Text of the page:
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Blur: Points of Departure

Blur Points of Departure
Jim Dyson, Getty Images
No band is an island. The best songwriters tend to be sponge-like soaker-uppers of music, film, fine art, literature and other forms of culture, be they popular or obscure, and these influences often find their way into the music, helping listeners branch out and develop new interests. With Points of Departure, we use our favorite groups as springboards for broader cultural investigations and highlight some of the cool things you might get into via your record collection. This week: Blur.


Class Consciousness
Erich Auerbach, Hulton Archive, Getty Images

British Class Consciousness

 
 

From the start, Blur were considered the middle-class alternative to Oasis' working-class roughnecks. But it's never been that simple. More than any other band in the '90s, Blur addressed the class consciousness that seems to hang over every aspect of British culture. And they did so with style, wit and a sense that class division is the means, as well as the end, to a functioning society. Their Life Trilogy -- which includes 1992's 'Modern Life Is Rubbish,' 1994's 'Parklife' and 1995's 'The Great Escape' -- chronicles everyday class struggles in songs like 'For Tomorrow' (about London's poshest area), 'Parklife' (middle-class and Cockney dialects) and 'Country House' (upper-class estates). Stiff old men in bowlers often collide with ale-swilling pub dwellers in Blur's worldview, and neither leaves without scars.

 
Pulp
Simone Joyner, Getty Images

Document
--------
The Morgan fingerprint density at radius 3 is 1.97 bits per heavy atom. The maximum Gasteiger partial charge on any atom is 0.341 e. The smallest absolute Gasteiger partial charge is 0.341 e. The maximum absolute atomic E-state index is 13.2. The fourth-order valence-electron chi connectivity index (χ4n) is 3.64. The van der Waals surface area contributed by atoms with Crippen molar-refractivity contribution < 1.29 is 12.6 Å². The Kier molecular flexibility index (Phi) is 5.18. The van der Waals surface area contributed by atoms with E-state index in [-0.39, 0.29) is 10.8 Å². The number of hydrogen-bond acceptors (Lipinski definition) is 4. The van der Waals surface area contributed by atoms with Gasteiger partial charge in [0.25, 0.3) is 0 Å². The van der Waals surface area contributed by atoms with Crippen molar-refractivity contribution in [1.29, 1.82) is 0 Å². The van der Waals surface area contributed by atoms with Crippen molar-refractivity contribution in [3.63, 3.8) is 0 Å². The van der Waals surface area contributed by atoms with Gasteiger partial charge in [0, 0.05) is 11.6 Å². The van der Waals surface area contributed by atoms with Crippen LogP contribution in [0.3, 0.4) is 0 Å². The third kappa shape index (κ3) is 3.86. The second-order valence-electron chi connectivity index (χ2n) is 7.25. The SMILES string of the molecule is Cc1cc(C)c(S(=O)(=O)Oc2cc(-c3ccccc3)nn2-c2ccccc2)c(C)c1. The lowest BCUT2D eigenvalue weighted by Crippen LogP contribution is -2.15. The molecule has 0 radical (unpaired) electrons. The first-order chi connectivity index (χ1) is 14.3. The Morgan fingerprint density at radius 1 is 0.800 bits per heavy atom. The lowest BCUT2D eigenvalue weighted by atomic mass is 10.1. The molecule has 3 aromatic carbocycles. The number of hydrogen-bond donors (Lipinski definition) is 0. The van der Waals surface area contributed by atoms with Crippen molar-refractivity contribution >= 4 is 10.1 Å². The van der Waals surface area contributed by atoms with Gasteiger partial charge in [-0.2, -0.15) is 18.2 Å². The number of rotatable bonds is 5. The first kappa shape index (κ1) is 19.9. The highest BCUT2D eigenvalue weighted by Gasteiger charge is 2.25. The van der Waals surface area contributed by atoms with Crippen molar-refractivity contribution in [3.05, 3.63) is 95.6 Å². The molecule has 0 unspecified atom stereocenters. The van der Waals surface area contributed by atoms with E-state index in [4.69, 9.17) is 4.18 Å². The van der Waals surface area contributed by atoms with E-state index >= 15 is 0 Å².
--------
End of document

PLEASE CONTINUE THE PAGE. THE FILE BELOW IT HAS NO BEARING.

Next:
Britpop

 
 

Britpop can be traced all the way back to when the Kinks were singing about 'The Village Green Preservation Society.' But it thrived in the '90s, when U.K. indie bands like Pulp, Suede and Supergrass combined ringing '60s guitar riffs with lyrics that meant a whole lot more to British audiences than to American ones. On their second album, 'Modern Life Is Rubbish,' Blur spearheaded the movement and became the genre's favorite poster boys until Oasis started making some noise. The two bands spent the mid-'90s battling for Britpop dominance. In 1997, Blur released a self-titled album influenced by American indie rock, which Britpop initially counteracted, effectively closing a chapter on the genre.

 
Manchester
Three Lions, Hulton Archive, Getty Images

Madchester

 
 

Even though Blur were from London, they originally attached themselves to the Madchester scene that started in Manchester, England, in the late '80s. The music was a blurry mix of indie pop, dance music and psychedelic rock, led by bands like the Stone Roses, Inspiral Carpets and Happy Mondays. The trippy music gave way to neo-hippie style, featuring flared jeans, goofy hats and kaleidoscopic, tie-dyed shirts. Blur's early singles and first album, 1991's 'Leisure,' drew heavily from Madchester, which, like most passing trends, died before their second album came out two years later.

 

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